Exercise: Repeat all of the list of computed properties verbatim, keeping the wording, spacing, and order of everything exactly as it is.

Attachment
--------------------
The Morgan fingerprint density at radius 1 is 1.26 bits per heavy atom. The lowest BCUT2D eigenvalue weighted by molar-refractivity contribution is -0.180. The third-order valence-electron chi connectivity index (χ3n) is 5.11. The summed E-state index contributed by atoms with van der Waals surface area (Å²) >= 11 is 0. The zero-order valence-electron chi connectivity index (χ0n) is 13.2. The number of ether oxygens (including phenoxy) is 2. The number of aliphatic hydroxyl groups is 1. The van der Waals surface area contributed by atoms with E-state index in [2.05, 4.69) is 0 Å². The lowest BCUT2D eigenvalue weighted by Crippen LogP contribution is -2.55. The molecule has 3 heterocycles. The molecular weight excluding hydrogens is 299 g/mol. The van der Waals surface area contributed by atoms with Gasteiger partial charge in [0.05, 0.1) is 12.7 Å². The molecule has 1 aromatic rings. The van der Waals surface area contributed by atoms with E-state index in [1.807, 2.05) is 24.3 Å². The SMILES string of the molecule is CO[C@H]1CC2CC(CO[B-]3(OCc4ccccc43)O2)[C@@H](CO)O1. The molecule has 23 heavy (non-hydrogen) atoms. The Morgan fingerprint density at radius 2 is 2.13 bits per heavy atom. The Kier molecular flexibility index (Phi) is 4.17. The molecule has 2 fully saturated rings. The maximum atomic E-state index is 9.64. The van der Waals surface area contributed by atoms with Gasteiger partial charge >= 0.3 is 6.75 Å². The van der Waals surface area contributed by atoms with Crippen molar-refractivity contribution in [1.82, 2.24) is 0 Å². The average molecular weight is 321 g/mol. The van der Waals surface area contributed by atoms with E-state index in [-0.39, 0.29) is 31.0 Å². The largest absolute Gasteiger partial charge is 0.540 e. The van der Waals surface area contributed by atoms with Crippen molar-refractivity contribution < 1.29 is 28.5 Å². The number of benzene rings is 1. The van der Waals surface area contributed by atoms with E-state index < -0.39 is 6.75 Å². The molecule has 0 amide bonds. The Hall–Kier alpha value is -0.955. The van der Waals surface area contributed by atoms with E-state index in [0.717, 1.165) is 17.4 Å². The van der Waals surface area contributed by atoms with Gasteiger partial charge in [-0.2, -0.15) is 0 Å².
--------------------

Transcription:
The Morgan fingerprint density at radius 1 is 1.26 bits per heavy atom. The lowest BCUT2D eigenvalue weighted by molar-refractivity contribution is -0.180. The third-order valence-electron chi connectivity index (χ3n) is 5.11. The summed E-state index contributed by atoms with van der Waals surface area (Å²) >= 11 is 0. The zero-order valence-electron chi connectivity index (χ0n) is 13.2. The number of ether oxygens (including phenoxy) is 2. The number of aliphatic hydroxyl groups is 1. The van der Waals surface area contributed by atoms with E-state index in [2.05, 4.69) is 0 Å². The lowest BCUT2D eigenvalue weighted by Crippen LogP contribution is -2.55. The molecule has 3 heterocycles. The molecular weight excluding hydrogens is 299 g/mol. The van der Waals surface area contributed by atoms with Gasteiger partial charge in [0.05, 0.1) is 12.7 Å². The molecule has 1 aromatic rings. The van der Waals surface area contributed by atoms with E-state index in [1.807, 2.05) is 24.3 Å². The SMILES string of the molecule is CO[C@H]1CC2CC(CO[B-]3(OCc4ccccc43)O2)[C@@H](CO)O1. The molecule has 23 heavy (non-hydrogen) atoms. The Morgan fingerprint density at radius 2 is 2.13 bits per heavy atom. The Kier molecular flexibility index (Phi) is 4.17. The molecule has 2 fully saturated rings. The maximum atomic E-state index is 9.64. The van der Waals surface area contributed by atoms with Gasteiger partial charge >= 0.3 is 6.75 Å². The van der Waals surface area contributed by atoms with Crippen molar-refractivity contribution in [1.82, 2.24) is 0 Å². The average molecular weight is 321 g/mol. The van der Waals surface area contributed by atoms with E-state index in [-0.39, 0.29) is 31.0 Å². The largest absolute Gasteiger partial charge is 0.540 e. The van der Waals surface area contributed by atoms with Crippen molar-refractivity contribution < 1.29 is 28.5 Å². The number of benzene rings is 1. The van der Waals surface area contributed by atoms with E-state index < -0.39 is 6.75 Å². The molecule has 0 amide bonds. The Hall–Kier alpha value is -0.955. The van der Waals surface area contributed by atoms with E-state index in [0.717, 1.165) is 17.4 Å². The van der Waals surface area contributed by atoms with Gasteiger partial charge in [-0.2, -0.15) is 0 Å².